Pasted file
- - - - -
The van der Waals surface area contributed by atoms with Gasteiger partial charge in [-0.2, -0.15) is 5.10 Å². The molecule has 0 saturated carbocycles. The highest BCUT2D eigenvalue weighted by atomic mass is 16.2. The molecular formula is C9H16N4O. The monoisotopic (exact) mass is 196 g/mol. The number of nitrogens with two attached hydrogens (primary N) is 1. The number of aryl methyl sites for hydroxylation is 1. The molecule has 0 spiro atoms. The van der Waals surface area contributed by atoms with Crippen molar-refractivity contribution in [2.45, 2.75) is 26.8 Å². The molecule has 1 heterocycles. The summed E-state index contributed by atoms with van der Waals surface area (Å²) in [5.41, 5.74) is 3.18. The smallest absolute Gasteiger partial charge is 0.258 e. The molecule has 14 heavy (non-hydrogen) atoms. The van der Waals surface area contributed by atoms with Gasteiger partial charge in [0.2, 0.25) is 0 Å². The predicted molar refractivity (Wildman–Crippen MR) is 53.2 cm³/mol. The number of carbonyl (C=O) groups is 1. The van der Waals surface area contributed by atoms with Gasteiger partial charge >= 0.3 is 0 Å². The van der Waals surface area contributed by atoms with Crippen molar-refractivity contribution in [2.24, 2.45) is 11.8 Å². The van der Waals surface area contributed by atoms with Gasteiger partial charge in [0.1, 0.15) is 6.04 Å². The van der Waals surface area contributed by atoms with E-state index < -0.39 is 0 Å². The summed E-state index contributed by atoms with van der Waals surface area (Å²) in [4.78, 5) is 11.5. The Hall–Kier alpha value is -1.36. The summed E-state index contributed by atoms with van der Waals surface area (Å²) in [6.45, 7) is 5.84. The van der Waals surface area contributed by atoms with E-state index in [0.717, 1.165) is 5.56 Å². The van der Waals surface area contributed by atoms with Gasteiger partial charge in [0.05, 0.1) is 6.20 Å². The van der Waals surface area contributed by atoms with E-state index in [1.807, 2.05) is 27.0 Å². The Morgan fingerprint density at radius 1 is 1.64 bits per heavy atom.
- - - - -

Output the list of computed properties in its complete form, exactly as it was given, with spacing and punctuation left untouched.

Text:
The van der Waals surface area contributed by atoms with Gasteiger partial charge in [-0.2, -0.15) is 5.10 Å². The molecule has 0 saturated carbocycles. The highest BCUT2D eigenvalue weighted by atomic mass is 16.2. The molecular formula is C9H16N4O. The monoisotopic (exact) mass is 196 g/mol. The number of nitrogens with two attached hydrogens (primary N) is 1. The number of aryl methyl sites for hydroxylation is 1. The molecule has 0 spiro atoms. The van der Waals surface area contributed by atoms with Crippen molar-refractivity contribution in [2.45, 2.75) is 26.8 Å². The molecule has 1 heterocycles. The summed E-state index contributed by atoms with van der Waals surface area (Å²) in [5.41, 5.74) is 3.18. The smallest absolute Gasteiger partial charge is 0.258 e. The molecule has 14 heavy (non-hydrogen) atoms. The van der Waals surface area contributed by atoms with Gasteiger partial charge in [0.2, 0.25) is 0 Å². The predicted molar refractivity (Wildman–Crippen MR) is 53.2 cm³/mol. The number of carbonyl (C=O) groups is 1. The van der Waals surface area contributed by atoms with Gasteiger partial charge >= 0.3 is 0 Å². The van der Waals surface area contributed by atoms with Crippen molar-refractivity contribution in [2.24, 2.45) is 11.8 Å². The van der Waals surface area contributed by atoms with Gasteiger partial charge in [0.1, 0.15) is 6.04 Å². The van der Waals surface area contributed by atoms with E-state index < -0.39 is 0 Å². The summed E-state index contributed by atoms with van der Waals surface area (Å²) in [4.78, 5) is 11.5. The Hall–Kier alpha value is -1.36. The summed E-state index contributed by atoms with van der Waals surface area (Å²) in [6.45, 7) is 5.84. The van der Waals surface area contributed by atoms with E-state index in [0.717, 1.165) is 5.56 Å². The van der Waals surface area contributed by atoms with Gasteiger partial charge in [0.05, 0.1) is 6.20 Å². The van der Waals surface area contributed by atoms with E-state index in [1.807, 2.05) is 27.0 Å². The Morgan fingerprint density at radius 1 is 1.64 bits per heavy atom.